Maintaining uptime while achieving the lowest cost per MW
Is it possible for a data center to employ distributed energy resources, like incorporating solar power, without giving up reliability?
Many corporations are looking at their environmental strategies and are seeking to become more “green.” At the same time, the data centers that support these enterprises desire to maintain uptime while achieving the lowest cost per MW. This begs the question: for organizations that are seeking to reduce their energy footprint, is it possible for a data center to employ distributed energy resources, like incorporating solar power, without giving up reliability? This is a worthy goal but there may be major issues that need to be addressed as the organization sets about working toward this goal.
First, let’s be clear. Yes, it is possible! The characteristics of distributed energy resources for the data center include distributed energy sources (that is, beyond the emergency back-up generator) and – this is key – centralized control that may operate with the main power grid, but can operate independently of it, too. Sometimes the latter is referred to as on-site generation. Another characteristic of a distributed energy resource system is energy storage, which has yet to be developed, at least not in the way we are discussing it.
One of the advantages of distributed energy resources is that they add resilience and sustainability to the total energy system within the data center. A distributed energy unit can achieve as high or higher level of reliability than any single resource. The challenge is to manage, utilize and optimize the unit in a dynamically changing fashion.
From what I see, as businesses recognize the competitive advantages that an agile data center enables, they begin to invest in modernizing their data center infrastructure and operations so they can keep up with business requirements – whatever it takes to deliver more web services faster, and in a sustainable way.
Consider, for example, mobile applications. Apple reported that customers have downloaded over 40 billion apps, nearly 20 billion in 2012 alone. These mobile apps, and the information and transactions collected from them, create enormous increases in data, as well as huge increases in the IT infrastructure and the energy required to support the business requirements behind those apps. At the same time, data centers are faced with the challenge of consolidating their resources. So data center operators are in dire need of finding significant ways to optimize.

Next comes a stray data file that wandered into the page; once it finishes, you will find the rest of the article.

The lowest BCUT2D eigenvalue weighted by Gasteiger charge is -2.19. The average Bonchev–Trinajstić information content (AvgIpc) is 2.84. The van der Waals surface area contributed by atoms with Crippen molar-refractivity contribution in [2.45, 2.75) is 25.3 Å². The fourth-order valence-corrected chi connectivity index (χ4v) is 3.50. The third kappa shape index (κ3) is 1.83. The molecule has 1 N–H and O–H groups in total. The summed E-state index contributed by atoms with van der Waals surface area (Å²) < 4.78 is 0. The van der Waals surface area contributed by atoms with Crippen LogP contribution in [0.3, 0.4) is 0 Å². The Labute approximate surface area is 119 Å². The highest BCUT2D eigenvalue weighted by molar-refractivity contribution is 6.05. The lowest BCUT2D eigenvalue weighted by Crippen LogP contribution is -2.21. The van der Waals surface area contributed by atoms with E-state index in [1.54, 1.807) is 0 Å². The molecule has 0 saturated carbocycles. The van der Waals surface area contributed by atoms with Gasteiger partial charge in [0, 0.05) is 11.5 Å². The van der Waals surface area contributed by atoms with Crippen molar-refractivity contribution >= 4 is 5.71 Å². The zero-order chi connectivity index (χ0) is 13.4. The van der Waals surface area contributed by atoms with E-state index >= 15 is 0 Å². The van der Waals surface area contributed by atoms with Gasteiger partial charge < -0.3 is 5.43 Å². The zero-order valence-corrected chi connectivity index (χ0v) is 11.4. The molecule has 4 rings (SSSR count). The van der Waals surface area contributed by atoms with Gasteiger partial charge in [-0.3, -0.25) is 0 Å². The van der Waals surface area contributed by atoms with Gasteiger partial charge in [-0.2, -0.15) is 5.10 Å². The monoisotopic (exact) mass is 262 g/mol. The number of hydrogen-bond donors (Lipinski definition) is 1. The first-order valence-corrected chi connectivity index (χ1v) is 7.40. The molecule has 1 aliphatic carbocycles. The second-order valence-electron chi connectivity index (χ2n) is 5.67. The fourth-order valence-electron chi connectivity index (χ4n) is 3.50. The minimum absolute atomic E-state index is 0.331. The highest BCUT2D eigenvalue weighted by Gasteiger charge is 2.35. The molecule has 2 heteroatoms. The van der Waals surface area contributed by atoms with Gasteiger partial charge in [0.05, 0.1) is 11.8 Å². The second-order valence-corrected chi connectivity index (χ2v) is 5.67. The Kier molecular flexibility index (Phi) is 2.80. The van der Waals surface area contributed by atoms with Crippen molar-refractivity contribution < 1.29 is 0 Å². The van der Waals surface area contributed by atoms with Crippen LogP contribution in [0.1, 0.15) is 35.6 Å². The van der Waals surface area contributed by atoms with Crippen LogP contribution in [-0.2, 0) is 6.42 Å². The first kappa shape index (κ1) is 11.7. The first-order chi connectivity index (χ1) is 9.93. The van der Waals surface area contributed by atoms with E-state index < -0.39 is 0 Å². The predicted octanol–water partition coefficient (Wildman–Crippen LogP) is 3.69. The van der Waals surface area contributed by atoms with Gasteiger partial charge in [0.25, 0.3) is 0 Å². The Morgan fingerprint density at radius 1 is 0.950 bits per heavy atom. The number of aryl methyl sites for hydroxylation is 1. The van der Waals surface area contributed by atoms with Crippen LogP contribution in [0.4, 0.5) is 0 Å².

While reducing your energy footprint, one of the most effective strategies for attaining aggressive yet sustainable growth is using a data center infrastructure management (DCIM) system. A DCIM system capable of managing those energy assets is vital to lowering the operating costs while maximizing availability and reliability. This approach helps extend the life of the data center by safely and reliably boosting the productivity of existing assets – getting more from less – while keeping check of the return from sustainable energy investments that also help to reduce the energy footprint.
The combination of distributed energy resources and DCIM offers significant reliability and efficiency improvements that begin with the energy source and purchase, and extends to improving energy utilization. A DCIM system like Decathlon provides the granular visibility, decision support and centralized control technologies—including the energy trading capabilities that enable data centers to exploit these new efficiencies safely and reliably.
ABB recognizes that every data center is different, and one data center’s successful approach may not work for another. Here are a few tips to keep in mind as you have these conversations about distributed energy resources and DCIM:
- To enable the near instantaneous balance of the data center infrastructure energy supply and demand, you will need two-way communications to deliver real-time information. Consider how your approach will manage multiple levels of integration and interoperability among components of your data center.
- As distributed energy technologies evolve, so will the applications and benefits. Think beyond the sources of energy. Consider, too, how your data center infrastructure will be able to manage distributed power generation, storage, process automation and demand response technology.
- Examine effective ways of integrating different forms of distributed energy resources. Depending on your data center geography, some energy sources may be more practical or offer better economies of scale.
- Finally, don’t underestimate the significance of the monitoring, decision support and process automation capabilities in your DCIM system. For example, consider the extent and depth of energy management capabilities, such as alerting you to purchase energy when it’s cheaper, and when to use more energy or less by scheduling compute loads during less expensive times. It won’t matter how robust or technically advanced your energy delivery network is if your data center infrastructure management is inadequate for the task.